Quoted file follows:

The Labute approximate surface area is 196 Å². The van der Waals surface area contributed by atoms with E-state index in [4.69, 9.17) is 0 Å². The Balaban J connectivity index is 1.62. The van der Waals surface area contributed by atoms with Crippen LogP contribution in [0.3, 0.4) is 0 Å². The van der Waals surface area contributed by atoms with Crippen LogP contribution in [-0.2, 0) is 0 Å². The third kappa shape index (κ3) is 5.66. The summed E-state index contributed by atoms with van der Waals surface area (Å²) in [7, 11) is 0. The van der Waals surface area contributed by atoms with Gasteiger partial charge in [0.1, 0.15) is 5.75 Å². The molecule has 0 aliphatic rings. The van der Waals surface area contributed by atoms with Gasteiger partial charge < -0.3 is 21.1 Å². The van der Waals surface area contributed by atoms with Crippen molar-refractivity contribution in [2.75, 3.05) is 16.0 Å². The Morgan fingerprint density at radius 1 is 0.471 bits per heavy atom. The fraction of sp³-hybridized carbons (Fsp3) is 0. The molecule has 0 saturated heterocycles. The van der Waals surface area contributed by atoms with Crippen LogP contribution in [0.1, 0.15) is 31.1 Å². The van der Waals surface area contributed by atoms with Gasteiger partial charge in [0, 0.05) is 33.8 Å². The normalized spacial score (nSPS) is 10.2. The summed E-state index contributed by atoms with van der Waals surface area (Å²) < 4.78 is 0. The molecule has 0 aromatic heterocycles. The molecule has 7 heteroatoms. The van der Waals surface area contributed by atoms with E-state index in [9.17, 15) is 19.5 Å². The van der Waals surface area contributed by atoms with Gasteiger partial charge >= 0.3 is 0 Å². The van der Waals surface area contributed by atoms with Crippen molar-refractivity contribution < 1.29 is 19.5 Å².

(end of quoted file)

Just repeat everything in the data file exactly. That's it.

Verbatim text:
The Labute approximate surface area is 196 Å². The van der Waals surface area contributed by atoms with E-state index in [4.69, 9.17) is 0 Å². The Balaban J connectivity index is 1.62. The van der Waals surface area contributed by atoms with Crippen LogP contribution in [0.3, 0.4) is 0 Å². The van der Waals surface area contributed by atoms with Crippen LogP contribution in [-0.2, 0) is 0 Å². The third kappa shape index (κ3) is 5.66. The summed E-state index contributed by atoms with van der Waals surface area (Å²) in [7, 11) is 0. The van der Waals surface area contributed by atoms with Gasteiger partial charge in [0.1, 0.15) is 5.75 Å². The molecule has 0 aliphatic rings. The van der Waals surface area contributed by atoms with Gasteiger partial charge < -0.3 is 21.1 Å². The van der Waals surface area contributed by atoms with Crippen molar-refractivity contribution in [2.75, 3.05) is 16.0 Å². The Morgan fingerprint density at radius 1 is 0.471 bits per heavy atom. The fraction of sp³-hybridized carbons (Fsp3) is 0. The molecule has 0 saturated heterocycles. The van der Waals surface area contributed by atoms with Crippen LogP contribution in [0.1, 0.15) is 31.1 Å². The van der Waals surface area contributed by atoms with Gasteiger partial charge in [0, 0.05) is 33.8 Å². The normalized spacial score (nSPS) is 10.2. The summed E-state index contributed by atoms with van der Waals surface area (Å²) < 4.78 is 0. The molecule has 0 aromatic heterocycles. The molecule has 7 heteroatoms. The van der Waals surface area contributed by atoms with E-state index in [9.17, 15) is 19.5 Å². The van der Waals surface area contributed by atoms with Gasteiger partial charge >= 0.3 is 0 Å². The van der Waals surface area contributed by atoms with Crippen molar-refractivity contribution < 1.29 is 19.5 Å².